I was pleasantly surprised at how a cacophonous Nibbles was suddenly calm and content in Big Byte’s arms. Must be a special father-son thing, an unspoken language of trust and love, an…ack! It was the damn TV, in all its brighlty pixelated glory.
NP: “Oye! Are you letting him watch TV? And…wtf! You’re letting him watch that? (glares disapprovingly at satin-stockinged leg beckoning random dude)
BB: “Relax yaar! He’s not watching it; he just likes the light and colors. Besides, it’s not what you think. That leg is Shahrukh Khan’s.”
NP: “What??? That’s worse. Now he’ll be scarred for life.”
BB: “Why worse? I thought you were all for gay rights, supporting sexual choices etc.?”
NP: ” Bu..but – of course I am. It’s just that I, uh…” (greps feverishly for adequately PC response) “Ah screw it! you win.”
It’s true. I’d always said that I’d not only be supportive of my gay child, but encouraging. I’d even offered to adopt the unborn gay children of all my homophobic friends (thankfully, there aren’t too many of them). But now that I’m a parent, are my bigoted, old-fashioned notions that were buried after years of caffeinated all-nighters and deliberate unlearning resurfacing?.
Nibbles is 4 months old today and my idea of parenting is hazy at best. I seem to have strong, stubborn opinions on every topic ranging from Mac Donald’s to pansexuality, but it’s often insubstantiated fluff. I think the problem is that I don’t have guiding principles, an underlying philosophy, a theory of everything. Perhaps it’s a function of my refusal to label anything right/wrong, good/bad, moral/immoral, and my need to constantly mutate my ideals.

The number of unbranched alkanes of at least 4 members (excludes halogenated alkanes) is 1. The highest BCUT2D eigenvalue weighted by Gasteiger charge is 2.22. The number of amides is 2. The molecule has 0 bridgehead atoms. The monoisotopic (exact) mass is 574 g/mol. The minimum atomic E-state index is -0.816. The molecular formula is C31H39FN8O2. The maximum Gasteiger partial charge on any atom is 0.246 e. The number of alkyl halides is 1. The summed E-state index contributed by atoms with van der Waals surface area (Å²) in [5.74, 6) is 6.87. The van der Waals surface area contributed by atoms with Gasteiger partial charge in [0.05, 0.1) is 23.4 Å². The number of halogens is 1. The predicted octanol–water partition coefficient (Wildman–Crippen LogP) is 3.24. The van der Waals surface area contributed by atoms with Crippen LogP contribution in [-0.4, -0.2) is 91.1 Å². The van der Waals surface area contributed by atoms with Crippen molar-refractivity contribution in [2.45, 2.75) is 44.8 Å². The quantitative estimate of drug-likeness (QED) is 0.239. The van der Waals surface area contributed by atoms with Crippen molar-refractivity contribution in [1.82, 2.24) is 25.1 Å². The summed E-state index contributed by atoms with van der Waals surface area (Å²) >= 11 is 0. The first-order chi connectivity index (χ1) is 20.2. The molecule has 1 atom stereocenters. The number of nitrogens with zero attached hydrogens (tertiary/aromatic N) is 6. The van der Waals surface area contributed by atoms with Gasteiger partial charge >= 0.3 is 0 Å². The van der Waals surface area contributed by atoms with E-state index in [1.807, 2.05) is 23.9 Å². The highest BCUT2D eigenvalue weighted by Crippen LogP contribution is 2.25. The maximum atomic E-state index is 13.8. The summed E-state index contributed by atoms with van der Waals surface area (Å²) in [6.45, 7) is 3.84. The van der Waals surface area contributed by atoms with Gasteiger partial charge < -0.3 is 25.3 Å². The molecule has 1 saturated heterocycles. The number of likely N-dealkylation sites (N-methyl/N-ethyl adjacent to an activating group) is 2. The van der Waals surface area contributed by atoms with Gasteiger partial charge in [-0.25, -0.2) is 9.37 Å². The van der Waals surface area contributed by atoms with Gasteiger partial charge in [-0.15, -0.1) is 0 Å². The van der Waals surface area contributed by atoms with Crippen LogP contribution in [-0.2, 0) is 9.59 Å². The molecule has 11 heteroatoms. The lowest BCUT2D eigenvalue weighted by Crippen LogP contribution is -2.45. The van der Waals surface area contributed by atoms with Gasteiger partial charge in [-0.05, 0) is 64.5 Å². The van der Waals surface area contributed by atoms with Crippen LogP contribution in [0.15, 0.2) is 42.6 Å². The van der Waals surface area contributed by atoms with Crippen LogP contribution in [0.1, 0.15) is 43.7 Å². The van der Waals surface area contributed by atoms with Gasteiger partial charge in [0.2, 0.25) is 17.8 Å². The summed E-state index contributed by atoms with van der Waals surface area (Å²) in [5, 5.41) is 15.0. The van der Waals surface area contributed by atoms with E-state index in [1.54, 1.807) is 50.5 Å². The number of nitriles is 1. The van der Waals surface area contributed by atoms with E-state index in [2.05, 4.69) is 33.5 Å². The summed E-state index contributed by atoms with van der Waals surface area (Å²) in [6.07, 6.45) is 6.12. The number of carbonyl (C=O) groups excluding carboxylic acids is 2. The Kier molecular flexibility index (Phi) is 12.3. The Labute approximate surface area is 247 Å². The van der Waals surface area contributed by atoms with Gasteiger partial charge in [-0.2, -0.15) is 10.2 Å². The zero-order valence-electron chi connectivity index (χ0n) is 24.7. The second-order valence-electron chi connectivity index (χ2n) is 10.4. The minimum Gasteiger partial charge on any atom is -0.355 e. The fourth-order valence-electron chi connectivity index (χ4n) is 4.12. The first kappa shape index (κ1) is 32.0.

How can I teach Nibbles anything when I don’t have the cheat-sheet myself? What if my hypotheses are grave misunderstandings? Are half-baked views better than relying on a child’s – no an infant’s ability to rationalize his way to the right solution? But wait, there’s no right solution. And is a rational conclusion really what matters?
Ah well, the present is now. I may not be sure of much, but I’m defnitely past the point when I can decide if I’m mom-material. That’s one less choice I have to make. So it’s about time I summoned my mommyness and learned to trust my instincts instead of the trinity of Spock, Sears and Google.